Exploiting (near-)optimal MIMO signal processing algorithms in the next generation (NextG) cellular systems holds great promise in achieving significant wireless performance gains in spectral efficiency and device connectivity, to name a few. However, it is extremely difficult to enable optimal processing methods in the systems, since the required computational amount increases exponentially with more users and higher data rates, while available processing time is strictly limited. In this regard, quantum signal processing has been recently identified as a promising potential enabler of the (near-)optimal algorithms in the systems, since quantum computing could dramatically speed up the computation via non-conventional effects based on quantum mechanics. Given existing quantum decoherence and noise on quantum hardware, parallel quantum optimization could accelerate the process even further at the expense of more qubit usage. In this paper, we discuss the parallelization of quantum MIMO processing and investigate a spin-level preprocessing method for relatively finer-grained decomposition that can support more flexible parallel quantum signal processing, compared to the recently reported symbol-level decomposition method. We evaluate the method on the state-of-the-art analog D-Wave Advantage quantum processor.

This paper presents Monolith, a high bitrate, low- power, metamaterials surface-based Orbital Angular Momentum (OAM) MIMO multiplexing design for rank deficient, free space wireless environments. Leveraging ambient signals as the source of power, Monolith backscatters these ambient signals by modulating them into several orthogonal beams, where each beam carries a unique OAM. We provide insights along the design aspects of a low-power and programmable metamaterials- based surface. Our results show that Monolith achieves an order of magnitude higher channel capacity than traditional spatial MIMO backscattering networks.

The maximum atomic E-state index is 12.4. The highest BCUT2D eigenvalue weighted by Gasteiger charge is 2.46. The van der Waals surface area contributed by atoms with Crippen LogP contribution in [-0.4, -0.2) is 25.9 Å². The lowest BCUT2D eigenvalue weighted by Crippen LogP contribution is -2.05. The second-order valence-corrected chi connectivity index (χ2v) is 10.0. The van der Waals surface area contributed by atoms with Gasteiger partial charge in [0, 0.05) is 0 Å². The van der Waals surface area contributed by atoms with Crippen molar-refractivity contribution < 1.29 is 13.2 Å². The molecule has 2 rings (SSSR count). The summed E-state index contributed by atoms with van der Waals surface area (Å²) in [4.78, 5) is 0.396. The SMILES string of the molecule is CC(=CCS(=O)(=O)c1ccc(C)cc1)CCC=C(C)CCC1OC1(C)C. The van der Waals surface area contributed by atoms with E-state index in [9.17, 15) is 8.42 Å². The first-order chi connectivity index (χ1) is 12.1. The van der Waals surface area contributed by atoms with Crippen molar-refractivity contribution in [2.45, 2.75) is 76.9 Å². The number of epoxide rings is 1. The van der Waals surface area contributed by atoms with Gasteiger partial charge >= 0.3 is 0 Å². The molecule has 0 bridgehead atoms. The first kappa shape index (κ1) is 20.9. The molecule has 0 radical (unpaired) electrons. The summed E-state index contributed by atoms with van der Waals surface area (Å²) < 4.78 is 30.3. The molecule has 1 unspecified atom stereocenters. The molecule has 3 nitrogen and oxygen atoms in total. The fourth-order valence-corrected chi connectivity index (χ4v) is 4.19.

Mobile video applications have gained increasing popularity and become part of everyone’s daily experience. The quality of video has a significant impact on both the quality of users’ experience for video streaming and the accuracy of video analytic systems, which further impacts the application revenue. The challenge to building a consistently high-quality video delivery system lies in two aspects. On the application side, the emerging new video applications are evolving to become more user-interactive, where existing prefetch and buffering algorithms cannot work properly. On the network side, the wireless network itself is fundamentally dynamic and unreliable due to the multipath effect and interference on the wireless channel. In this thesis, we present cross-layer optimizations from the application layer, network layer, and physical layer to improve the quality of video streaming over wireless network with the design and implementation of the following systems: Dashlet, a short video streaming system tailored for a high quality of experience by adapting to dynamic user actions. Dashlet proposes a novel out-of-order video chunk pre-buffering mechanism that leverages a simple, non machine learning-based model of users’ swipe statistics to determine the pre-buffering order and bitrate. Spider, a multi-hop, millimeter-wave (mmWave) wireless relay network design to maximize the video analytic accuracy of the delivered video. Spider integrates a low-latency Wi-Fi control plane with a mmWave relay data plane, allowing agile re-routing around blockages. Spider proposes a novel video bit-rate allocation algorithm coupled with a scalable routing algorithm that maximizes application-layer video analytics accuracy. LAIA, a system to programmable control the wireless channel so that the wireless network can achieve consistently high throughput for robust video delivery. With the programmable interface to control the wireless channel, LAIA can improve wireless channels on the fly for single- and multi-antenna links, as well as nearby networks operating on adjacent frequency bands. Putting it together, this thesis demonstrates a set of optimizations in different layers in through network stack for building a high quality and robustness wireless video delivery system. The extensive evaluation demonstrates a significant improvement on both quality of experience for video streaming and accuracy for video analytics.